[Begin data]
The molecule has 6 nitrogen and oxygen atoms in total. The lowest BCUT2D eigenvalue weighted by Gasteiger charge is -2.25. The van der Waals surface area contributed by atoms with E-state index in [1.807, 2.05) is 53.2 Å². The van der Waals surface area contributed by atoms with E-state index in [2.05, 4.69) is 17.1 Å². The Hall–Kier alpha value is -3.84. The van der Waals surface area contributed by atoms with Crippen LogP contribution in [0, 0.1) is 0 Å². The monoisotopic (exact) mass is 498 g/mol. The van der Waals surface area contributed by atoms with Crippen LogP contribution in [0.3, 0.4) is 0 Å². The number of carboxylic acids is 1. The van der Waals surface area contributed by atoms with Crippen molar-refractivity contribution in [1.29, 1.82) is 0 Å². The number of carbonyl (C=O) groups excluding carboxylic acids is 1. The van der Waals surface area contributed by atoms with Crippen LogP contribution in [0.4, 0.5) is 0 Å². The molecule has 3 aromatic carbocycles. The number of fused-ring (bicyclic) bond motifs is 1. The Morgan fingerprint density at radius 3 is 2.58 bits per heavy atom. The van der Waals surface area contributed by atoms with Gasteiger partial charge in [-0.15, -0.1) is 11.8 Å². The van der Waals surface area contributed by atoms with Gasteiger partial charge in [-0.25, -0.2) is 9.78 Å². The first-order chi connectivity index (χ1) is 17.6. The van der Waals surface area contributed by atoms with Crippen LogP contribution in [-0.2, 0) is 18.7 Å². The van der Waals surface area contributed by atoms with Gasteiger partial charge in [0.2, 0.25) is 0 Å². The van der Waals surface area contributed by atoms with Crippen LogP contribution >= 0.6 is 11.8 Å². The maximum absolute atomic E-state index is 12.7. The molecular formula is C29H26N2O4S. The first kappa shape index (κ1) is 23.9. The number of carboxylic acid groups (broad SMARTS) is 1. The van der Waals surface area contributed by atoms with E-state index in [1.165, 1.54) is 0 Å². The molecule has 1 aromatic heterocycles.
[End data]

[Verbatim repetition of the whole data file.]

The molecule has 6 nitrogen and oxygen atoms in total. The lowest BCUT2D eigenvalue weighted by Gasteiger charge is -2.25. The van der Waals surface area contributed by atoms with E-state index in [1.807, 2.05) is 53.2 Å². The van der Waals surface area contributed by atoms with E-state index in [2.05, 4.69) is 17.1 Å². The Hall–Kier alpha value is -3.84. The van der Waals surface area contributed by atoms with Crippen LogP contribution in [0, 0.1) is 0 Å². The monoisotopic (exact) mass is 498 g/mol. The van der Waals surface area contributed by atoms with Crippen LogP contribution in [0.3, 0.4) is 0 Å². The number of carboxylic acids is 1. The van der Waals surface area contributed by atoms with Crippen molar-refractivity contribution in [1.29, 1.82) is 0 Å². The number of carbonyl (C=O) groups excluding carboxylic acids is 1. The van der Waals surface area contributed by atoms with Crippen LogP contribution in [0.4, 0.5) is 0 Å². The molecule has 3 aromatic carbocycles. The number of fused-ring (bicyclic) bond motifs is 1. The Morgan fingerprint density at radius 3 is 2.58 bits per heavy atom. The van der Waals surface area contributed by atoms with Gasteiger partial charge in [-0.15, -0.1) is 11.8 Å². The van der Waals surface area contributed by atoms with Gasteiger partial charge in [-0.25, -0.2) is 9.78 Å². The first-order chi connectivity index (χ1) is 17.6. The van der Waals surface area contributed by atoms with Crippen LogP contribution in [-0.2, 0) is 18.7 Å². The van der Waals surface area contributed by atoms with Gasteiger partial charge in [0.2, 0.25) is 0 Å². The van der Waals surface area contributed by atoms with Crippen LogP contribution >= 0.6 is 11.8 Å². The maximum absolute atomic E-state index is 12.7. The molecular formula is C29H26N2O4S. The first kappa shape index (κ1) is 23.9. The number of carboxylic acid groups (broad SMARTS) is 1. The van der Waals surface area contributed by atoms with E-state index in [1.165, 1.54) is 0 Å². The molecule has 1 aromatic heterocycles.